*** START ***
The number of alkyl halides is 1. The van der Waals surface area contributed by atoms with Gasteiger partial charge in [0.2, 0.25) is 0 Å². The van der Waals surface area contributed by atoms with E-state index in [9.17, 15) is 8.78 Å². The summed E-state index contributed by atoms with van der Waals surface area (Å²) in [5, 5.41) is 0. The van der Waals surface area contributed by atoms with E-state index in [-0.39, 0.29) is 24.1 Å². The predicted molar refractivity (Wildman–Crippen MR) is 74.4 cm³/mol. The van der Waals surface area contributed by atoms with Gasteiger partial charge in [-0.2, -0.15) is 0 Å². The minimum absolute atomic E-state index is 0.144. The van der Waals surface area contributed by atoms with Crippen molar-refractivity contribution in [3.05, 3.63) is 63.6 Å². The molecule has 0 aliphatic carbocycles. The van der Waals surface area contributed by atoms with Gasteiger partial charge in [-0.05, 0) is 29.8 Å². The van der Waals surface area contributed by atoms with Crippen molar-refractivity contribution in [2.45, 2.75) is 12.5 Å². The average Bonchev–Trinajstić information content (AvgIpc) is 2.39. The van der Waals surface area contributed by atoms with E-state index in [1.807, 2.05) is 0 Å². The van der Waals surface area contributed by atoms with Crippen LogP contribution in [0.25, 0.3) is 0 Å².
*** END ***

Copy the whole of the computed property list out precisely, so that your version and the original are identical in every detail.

The number of alkyl halides is 1. The van der Waals surface area contributed by atoms with Gasteiger partial charge in [0.2, 0.25) is 0 Å². The van der Waals surface area contributed by atoms with E-state index in [9.17, 15) is 8.78 Å². The summed E-state index contributed by atoms with van der Waals surface area (Å²) in [5, 5.41) is 0. The van der Waals surface area contributed by atoms with E-state index in [-0.39, 0.29) is 24.1 Å². The predicted molar refractivity (Wildman–Crippen MR) is 74.4 cm³/mol. The van der Waals surface area contributed by atoms with Gasteiger partial charge in [-0.2, -0.15) is 0 Å². The minimum absolute atomic E-state index is 0.144. The van der Waals surface area contributed by atoms with Crippen molar-refractivity contribution in [3.05, 3.63) is 63.6 Å². The molecule has 0 aliphatic carbocycles. The van der Waals surface area contributed by atoms with Gasteiger partial charge in [-0.05, 0) is 29.8 Å². The van der Waals surface area contributed by atoms with Crippen molar-refractivity contribution in [2.45, 2.75) is 12.5 Å². The average Bonchev–Trinajstić information content (AvgIpc) is 2.39. The van der Waals surface area contributed by atoms with E-state index in [1.807, 2.05) is 0 Å². The van der Waals surface area contributed by atoms with Crippen LogP contribution in [0.25, 0.3) is 0 Å².